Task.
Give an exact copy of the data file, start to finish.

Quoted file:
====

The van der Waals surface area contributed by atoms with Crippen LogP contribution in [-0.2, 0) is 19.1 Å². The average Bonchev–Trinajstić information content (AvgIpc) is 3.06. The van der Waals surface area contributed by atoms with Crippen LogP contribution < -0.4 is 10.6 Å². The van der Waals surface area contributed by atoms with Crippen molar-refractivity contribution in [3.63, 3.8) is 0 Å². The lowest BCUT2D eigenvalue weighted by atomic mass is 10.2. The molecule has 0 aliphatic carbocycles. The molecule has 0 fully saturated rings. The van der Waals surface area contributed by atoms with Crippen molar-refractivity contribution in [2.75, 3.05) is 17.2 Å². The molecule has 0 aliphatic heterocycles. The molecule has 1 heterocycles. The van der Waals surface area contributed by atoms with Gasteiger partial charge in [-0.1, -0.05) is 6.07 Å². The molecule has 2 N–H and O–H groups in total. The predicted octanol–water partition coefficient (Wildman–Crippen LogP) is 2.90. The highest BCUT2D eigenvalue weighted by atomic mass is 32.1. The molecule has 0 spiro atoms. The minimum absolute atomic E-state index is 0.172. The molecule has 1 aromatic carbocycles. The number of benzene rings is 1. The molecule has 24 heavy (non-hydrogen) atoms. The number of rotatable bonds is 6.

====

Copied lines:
The van der Waals surface area contributed by atoms with Crippen LogP contribution in [-0.2, 0) is 19.1 Å². The average Bonchev–Trinajstić information content (AvgIpc) is 3.06. The van der Waals surface area contributed by atoms with Crippen LogP contribution < -0.4 is 10.6 Å². The van der Waals surface area contributed by atoms with Crippen molar-refractivity contribution in [3.63, 3.8) is 0 Å². The lowest BCUT2D eigenvalue weighted by atomic mass is 10.2. The molecule has 0 aliphatic carbocycles. The molecule has 0 fully saturated rings. The van der Waals surface area contributed by atoms with Crippen molar-refractivity contribution in [2.75, 3.05) is 17.2 Å². The molecule has 0 aliphatic heterocycles. The molecule has 1 heterocycles. The van der Waals surface area contributed by atoms with Gasteiger partial charge in [-0.1, -0.05) is 6.07 Å². The molecule has 2 N–H and O–H groups in total. The predicted octanol–water partition coefficient (Wildman–Crippen LogP) is 2.90. The highest BCUT2D eigenvalue weighted by atomic mass is 32.1. The molecule has 0 spiro atoms. The minimum absolute atomic E-state index is 0.172. The molecule has 1 aromatic carbocycles. The number of benzene rings is 1. The molecule has 24 heavy (non-hydrogen) atoms. The number of rotatable bonds is 6.